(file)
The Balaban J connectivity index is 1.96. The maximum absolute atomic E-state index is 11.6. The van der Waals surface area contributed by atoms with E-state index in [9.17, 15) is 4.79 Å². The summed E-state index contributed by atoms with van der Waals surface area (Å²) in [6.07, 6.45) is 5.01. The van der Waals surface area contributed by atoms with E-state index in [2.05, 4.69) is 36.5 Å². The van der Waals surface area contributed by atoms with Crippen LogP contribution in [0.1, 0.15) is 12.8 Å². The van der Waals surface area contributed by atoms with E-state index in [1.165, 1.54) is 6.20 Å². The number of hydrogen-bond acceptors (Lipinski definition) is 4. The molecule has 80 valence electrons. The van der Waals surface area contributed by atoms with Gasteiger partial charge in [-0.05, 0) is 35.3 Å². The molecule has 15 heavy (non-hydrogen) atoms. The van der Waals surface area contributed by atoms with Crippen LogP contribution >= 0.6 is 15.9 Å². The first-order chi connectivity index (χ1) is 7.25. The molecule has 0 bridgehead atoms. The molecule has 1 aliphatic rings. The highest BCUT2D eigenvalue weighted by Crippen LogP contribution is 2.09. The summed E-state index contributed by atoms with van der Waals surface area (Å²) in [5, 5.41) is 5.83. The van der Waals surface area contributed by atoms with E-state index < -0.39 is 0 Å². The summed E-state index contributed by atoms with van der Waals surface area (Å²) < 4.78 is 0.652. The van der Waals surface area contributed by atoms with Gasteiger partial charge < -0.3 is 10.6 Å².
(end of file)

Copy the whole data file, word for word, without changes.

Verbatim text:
The Balaban J connectivity index is 1.96. The maximum absolute atomic E-state index is 11.6. The van der Waals surface area contributed by atoms with E-state index in [9.17, 15) is 4.79 Å². The summed E-state index contributed by atoms with van der Waals surface area (Å²) in [6.07, 6.45) is 5.01. The van der Waals surface area contributed by atoms with E-state index in [2.05, 4.69) is 36.5 Å². The van der Waals surface area contributed by atoms with Crippen LogP contribution in [0.1, 0.15) is 12.8 Å². The van der Waals surface area contributed by atoms with E-state index in [1.165, 1.54) is 6.20 Å². The number of hydrogen-bond acceptors (Lipinski definition) is 4. The molecule has 80 valence electrons. The van der Waals surface area contributed by atoms with Gasteiger partial charge in [-0.05, 0) is 35.3 Å². The molecule has 15 heavy (non-hydrogen) atoms. The van der Waals surface area contributed by atoms with Crippen LogP contribution >= 0.6 is 15.9 Å². The first-order chi connectivity index (χ1) is 7.25. The molecule has 0 bridgehead atoms. The molecule has 1 aliphatic rings. The highest BCUT2D eigenvalue weighted by Crippen LogP contribution is 2.09. The summed E-state index contributed by atoms with van der Waals surface area (Å²) in [5, 5.41) is 5.83. The van der Waals surface area contributed by atoms with E-state index < -0.39 is 0 Å². The summed E-state index contributed by atoms with van der Waals surface area (Å²) < 4.78 is 0.652. The van der Waals surface area contributed by atoms with Gasteiger partial charge < -0.3 is 10.6 Å².